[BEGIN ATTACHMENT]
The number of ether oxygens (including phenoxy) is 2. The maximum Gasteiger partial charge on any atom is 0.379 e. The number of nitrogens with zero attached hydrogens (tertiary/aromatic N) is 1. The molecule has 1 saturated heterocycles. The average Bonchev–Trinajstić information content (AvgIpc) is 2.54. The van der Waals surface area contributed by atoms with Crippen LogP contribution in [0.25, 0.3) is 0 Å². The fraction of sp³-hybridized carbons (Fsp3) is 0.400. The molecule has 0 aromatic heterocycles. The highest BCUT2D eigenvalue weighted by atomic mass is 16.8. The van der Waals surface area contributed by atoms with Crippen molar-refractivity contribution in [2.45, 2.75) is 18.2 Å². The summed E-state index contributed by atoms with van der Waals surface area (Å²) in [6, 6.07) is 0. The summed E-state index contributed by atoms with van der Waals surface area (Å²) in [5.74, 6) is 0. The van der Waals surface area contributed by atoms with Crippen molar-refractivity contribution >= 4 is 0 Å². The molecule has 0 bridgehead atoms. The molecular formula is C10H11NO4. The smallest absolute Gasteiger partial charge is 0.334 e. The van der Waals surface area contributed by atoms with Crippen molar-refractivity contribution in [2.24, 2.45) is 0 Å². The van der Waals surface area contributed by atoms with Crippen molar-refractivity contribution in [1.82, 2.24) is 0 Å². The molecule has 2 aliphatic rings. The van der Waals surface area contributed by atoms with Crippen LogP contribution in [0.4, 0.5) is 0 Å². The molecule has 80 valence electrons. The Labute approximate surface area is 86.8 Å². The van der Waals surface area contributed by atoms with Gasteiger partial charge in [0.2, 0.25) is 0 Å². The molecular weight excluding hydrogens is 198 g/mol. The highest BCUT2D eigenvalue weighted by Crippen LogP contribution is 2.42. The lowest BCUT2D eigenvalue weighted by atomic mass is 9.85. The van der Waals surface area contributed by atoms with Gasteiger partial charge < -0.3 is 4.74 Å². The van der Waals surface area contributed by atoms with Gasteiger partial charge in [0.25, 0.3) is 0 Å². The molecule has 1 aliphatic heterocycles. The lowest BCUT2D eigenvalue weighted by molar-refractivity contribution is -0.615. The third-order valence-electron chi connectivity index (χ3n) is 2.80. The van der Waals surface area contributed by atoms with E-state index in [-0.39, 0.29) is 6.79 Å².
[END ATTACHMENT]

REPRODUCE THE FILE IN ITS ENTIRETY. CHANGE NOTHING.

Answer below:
The number of ether oxygens (including phenoxy) is 2. The maximum Gasteiger partial charge on any atom is 0.379 e. The number of nitrogens with zero attached hydrogens (tertiary/aromatic N) is 1. The molecule has 1 saturated heterocycles. The average Bonchev–Trinajstić information content (AvgIpc) is 2.54. The van der Waals surface area contributed by atoms with Crippen LogP contribution in [0.25, 0.3) is 0 Å². The fraction of sp³-hybridized carbons (Fsp3) is 0.400. The molecule has 0 aromatic heterocycles. The highest BCUT2D eigenvalue weighted by atomic mass is 16.8. The van der Waals surface area contributed by atoms with Crippen molar-refractivity contribution in [2.45, 2.75) is 18.2 Å². The summed E-state index contributed by atoms with van der Waals surface area (Å²) in [6, 6.07) is 0. The summed E-state index contributed by atoms with van der Waals surface area (Å²) in [5.74, 6) is 0. The van der Waals surface area contributed by atoms with Crippen molar-refractivity contribution >= 4 is 0 Å². The molecule has 0 bridgehead atoms. The molecular formula is C10H11NO4. The smallest absolute Gasteiger partial charge is 0.334 e. The van der Waals surface area contributed by atoms with Crippen molar-refractivity contribution in [2.24, 2.45) is 0 Å². The van der Waals surface area contributed by atoms with Crippen molar-refractivity contribution in [1.82, 2.24) is 0 Å². The molecule has 2 aliphatic rings. The van der Waals surface area contributed by atoms with Crippen LogP contribution in [0.4, 0.5) is 0 Å². The molecule has 80 valence electrons. The Labute approximate surface area is 86.8 Å². The van der Waals surface area contributed by atoms with Gasteiger partial charge in [0.2, 0.25) is 0 Å². The molecular weight excluding hydrogens is 198 g/mol. The highest BCUT2D eigenvalue weighted by Crippen LogP contribution is 2.42. The lowest BCUT2D eigenvalue weighted by atomic mass is 9.85. The van der Waals surface area contributed by atoms with Gasteiger partial charge < -0.3 is 4.74 Å². The van der Waals surface area contributed by atoms with Gasteiger partial charge in [0.25, 0.3) is 0 Å². The molecule has 1 aliphatic heterocycles. The lowest BCUT2D eigenvalue weighted by molar-refractivity contribution is -0.615. The third-order valence-electron chi connectivity index (χ3n) is 2.80. The van der Waals surface area contributed by atoms with E-state index in [-0.39, 0.29) is 6.79 Å².